Sustainable agriculture for a better world

There is no silver-bullet approach to making agriculture more sustainable, but those at the vanguard of change are proving there are solutions. The combination of technological innovation, new ways of farming and changing consumer demand will create a meaningful shift in the world’s food footprint. The tools, technology and practices that could completely transform food production from an environmental burden to a green solution are coming. Whether we use them is up to us.

The way we produce food has accelerated climate change, but can sustainable production methods help to reverse it?

Agriculture as a whole, and the deforestation that sometimes accompanies it, contributes nearly a quarter of greenhouse gas emissions. Farming also accounts for 70% of water usage worldwide.

This is not only changing the climate but also affecting our ability to grow food in the first place. Drought, flooding, high temperatures and rising sea levels are turning productive parts of our planet into places that are incapable of growing food. 

But what if we could produce food in a way that not only reduces the impact farming has on the planet but could even be beneficial for the climate.

Cattle are ruminants, meaning part of their digestive system (the rumen) is designed to ferment low-nutrition foods like grasses and leaves. It contains an assortment of microbes that help them extract as many nutrients as they can from their food. Unfortunately, some of these microbes produce methane that is then released from the rumen. 

Taking into account that the methane is produced by these microbes called Archaea, scientists discovered a potential solution to solve the cow’s methane release: blocking the process and persuading Archaea not to produce the methane the cows would become basically climate neutral.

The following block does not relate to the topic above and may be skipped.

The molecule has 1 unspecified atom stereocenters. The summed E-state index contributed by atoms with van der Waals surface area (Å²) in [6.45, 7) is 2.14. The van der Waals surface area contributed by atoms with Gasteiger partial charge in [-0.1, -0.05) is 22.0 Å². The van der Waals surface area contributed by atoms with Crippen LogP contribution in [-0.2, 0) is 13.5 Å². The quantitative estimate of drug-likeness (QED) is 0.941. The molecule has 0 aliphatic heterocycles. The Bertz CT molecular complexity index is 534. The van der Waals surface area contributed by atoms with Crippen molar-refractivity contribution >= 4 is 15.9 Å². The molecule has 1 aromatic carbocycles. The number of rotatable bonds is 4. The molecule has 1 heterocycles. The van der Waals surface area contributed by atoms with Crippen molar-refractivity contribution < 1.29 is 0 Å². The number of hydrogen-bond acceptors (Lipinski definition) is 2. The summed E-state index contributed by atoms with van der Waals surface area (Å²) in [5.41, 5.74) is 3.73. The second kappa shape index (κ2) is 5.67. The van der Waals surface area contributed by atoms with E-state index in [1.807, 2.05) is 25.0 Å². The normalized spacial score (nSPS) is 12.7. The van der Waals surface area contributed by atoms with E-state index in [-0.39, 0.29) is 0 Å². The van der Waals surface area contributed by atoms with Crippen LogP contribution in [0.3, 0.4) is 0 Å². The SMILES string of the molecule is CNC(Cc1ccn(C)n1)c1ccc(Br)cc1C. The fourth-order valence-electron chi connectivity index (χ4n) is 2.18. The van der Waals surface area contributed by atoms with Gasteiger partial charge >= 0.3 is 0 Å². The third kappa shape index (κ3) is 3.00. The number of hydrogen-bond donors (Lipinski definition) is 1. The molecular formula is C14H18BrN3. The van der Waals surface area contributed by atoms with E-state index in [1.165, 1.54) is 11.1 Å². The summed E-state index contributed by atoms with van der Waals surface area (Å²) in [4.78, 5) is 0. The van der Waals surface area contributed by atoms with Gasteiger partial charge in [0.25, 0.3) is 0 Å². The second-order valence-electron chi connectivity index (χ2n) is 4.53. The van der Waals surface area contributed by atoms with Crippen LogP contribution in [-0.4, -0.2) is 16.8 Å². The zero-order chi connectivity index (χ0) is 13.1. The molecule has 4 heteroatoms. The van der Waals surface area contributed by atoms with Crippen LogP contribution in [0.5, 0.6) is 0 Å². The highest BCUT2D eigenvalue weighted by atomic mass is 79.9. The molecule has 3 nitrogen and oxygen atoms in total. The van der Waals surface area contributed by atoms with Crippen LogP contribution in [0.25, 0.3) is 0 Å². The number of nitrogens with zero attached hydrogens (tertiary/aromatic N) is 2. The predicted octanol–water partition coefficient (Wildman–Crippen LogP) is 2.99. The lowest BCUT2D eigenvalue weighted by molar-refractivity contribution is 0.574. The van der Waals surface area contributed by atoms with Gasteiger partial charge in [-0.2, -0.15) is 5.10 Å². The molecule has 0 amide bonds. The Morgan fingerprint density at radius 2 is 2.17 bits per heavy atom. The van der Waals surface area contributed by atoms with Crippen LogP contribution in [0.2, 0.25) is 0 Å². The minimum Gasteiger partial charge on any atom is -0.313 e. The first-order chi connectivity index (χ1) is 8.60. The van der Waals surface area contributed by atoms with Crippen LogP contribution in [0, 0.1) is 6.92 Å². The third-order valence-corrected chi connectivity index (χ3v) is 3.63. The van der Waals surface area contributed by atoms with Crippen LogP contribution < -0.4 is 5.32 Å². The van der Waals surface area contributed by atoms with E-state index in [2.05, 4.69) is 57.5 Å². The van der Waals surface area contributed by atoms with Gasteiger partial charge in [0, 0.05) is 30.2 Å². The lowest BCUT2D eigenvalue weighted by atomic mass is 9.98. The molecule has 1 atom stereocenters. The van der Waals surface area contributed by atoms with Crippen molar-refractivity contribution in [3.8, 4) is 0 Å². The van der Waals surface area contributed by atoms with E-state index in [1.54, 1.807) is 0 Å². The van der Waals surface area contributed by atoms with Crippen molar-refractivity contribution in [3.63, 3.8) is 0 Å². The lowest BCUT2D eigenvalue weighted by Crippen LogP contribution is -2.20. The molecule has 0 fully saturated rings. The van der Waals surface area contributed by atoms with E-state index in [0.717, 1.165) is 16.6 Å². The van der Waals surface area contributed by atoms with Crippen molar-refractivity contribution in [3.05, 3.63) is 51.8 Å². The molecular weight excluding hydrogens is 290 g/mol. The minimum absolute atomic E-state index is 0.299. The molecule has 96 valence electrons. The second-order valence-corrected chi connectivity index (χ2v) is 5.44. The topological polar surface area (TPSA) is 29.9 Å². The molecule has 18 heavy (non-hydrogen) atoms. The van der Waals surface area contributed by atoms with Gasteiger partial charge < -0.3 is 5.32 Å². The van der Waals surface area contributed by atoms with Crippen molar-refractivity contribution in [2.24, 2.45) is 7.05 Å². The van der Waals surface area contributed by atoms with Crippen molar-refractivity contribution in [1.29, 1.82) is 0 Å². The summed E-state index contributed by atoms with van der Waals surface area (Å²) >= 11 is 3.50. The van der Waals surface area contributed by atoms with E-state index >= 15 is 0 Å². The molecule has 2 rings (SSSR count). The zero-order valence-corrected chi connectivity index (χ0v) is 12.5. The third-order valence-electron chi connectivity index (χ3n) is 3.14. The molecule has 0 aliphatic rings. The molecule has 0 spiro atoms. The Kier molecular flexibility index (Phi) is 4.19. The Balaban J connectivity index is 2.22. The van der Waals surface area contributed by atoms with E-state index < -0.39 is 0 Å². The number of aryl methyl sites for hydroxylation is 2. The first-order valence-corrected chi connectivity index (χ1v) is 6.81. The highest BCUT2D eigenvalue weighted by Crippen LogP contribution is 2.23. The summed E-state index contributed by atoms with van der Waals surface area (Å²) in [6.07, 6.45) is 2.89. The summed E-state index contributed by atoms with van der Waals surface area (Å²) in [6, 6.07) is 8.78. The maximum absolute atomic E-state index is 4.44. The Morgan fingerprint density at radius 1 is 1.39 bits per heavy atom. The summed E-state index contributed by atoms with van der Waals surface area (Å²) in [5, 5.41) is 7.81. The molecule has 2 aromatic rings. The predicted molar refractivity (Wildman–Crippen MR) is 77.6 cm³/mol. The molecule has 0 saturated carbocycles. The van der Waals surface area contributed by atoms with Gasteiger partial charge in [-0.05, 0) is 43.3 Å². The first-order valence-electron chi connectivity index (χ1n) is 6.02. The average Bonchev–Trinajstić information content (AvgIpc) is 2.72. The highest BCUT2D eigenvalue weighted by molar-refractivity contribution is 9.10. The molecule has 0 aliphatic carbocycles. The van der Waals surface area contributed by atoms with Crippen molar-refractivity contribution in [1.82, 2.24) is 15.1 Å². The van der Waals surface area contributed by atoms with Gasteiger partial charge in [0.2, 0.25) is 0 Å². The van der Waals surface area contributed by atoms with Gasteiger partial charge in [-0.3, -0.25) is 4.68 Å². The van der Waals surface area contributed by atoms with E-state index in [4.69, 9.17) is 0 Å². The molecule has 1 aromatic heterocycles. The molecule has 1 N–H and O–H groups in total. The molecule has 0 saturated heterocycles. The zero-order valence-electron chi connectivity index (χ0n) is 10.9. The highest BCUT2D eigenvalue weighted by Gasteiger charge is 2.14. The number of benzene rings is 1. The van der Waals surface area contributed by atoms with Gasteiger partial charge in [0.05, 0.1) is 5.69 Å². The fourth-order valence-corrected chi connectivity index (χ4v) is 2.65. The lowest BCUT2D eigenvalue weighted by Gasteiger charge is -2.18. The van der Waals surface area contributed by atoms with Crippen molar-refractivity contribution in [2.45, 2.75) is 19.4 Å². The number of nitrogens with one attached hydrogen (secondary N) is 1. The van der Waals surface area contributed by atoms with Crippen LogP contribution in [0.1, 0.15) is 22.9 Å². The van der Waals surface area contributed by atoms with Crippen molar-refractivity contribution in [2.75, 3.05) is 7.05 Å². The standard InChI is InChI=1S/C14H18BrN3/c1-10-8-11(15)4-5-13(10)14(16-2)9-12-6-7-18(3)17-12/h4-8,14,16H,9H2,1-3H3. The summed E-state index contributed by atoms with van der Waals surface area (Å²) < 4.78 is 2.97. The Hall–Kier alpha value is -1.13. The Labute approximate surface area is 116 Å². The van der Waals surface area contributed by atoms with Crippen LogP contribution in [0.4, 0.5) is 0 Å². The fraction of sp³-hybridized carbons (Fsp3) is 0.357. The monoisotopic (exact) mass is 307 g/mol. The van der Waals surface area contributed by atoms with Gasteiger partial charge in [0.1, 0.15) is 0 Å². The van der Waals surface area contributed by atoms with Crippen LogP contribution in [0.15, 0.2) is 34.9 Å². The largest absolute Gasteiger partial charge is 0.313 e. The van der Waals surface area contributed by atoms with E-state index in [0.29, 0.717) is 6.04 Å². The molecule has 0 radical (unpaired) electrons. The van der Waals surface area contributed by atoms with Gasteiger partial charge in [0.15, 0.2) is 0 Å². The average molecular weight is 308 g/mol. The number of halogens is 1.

Researchers are interested in the methane-inhibiting properties of an unlikely source: seaweed. Asparagopsis, a warm-water seaweed species grown in Australia, contains a compound called bromoform that when used to comprise as little as 2% of a cow’s diet, reduces the animal’s methane emissions by up to 98%.

There are, however, questions over whether cows like the taste of bromoform – in some experiments livestock reduced the amount they ate after the seaweed was introduced to their diet. Bromoform can be carcinogenic in humans, although there is little research to show whether this is transferred into any meat and diary products. Many people are also already exposed to low levels of bromoform through tap water.

Another issue is chemicals usage

One solution is to use farming techniques that use these chemicals more carefully. New technology is enabling large scale farmers to reduce their use of water, fertilisers, pesticides and herbicides while at the same time boosting their profits. Precision agriculture, as it is known, aims to target the right amount of water and chemical treatments to only where they are needed, avoiding widespread spraying and wastage. 

One such development is the use of silica nanoparticles that release fertiliser and pesticides at a slow, steady rate, reducing the amount and frequency with which they’re used. Some of these solutions also contain microorganisms to help jumpstart soil regeneration.

There is no silver-bullet approach to making agriculture more sustainable, but those at the vanguard of change are proving there are solutions. The combination of technological innovation, new ways of farming and changing consumer demand will create a meaningful shift in the world’s food footprint. The tools, technology and practices that could completely transform food production from an environmental burden to a green solution are coming. Whether we use them is up to us.

#agriculture #climatechange #ghgemissions #sustainablefood

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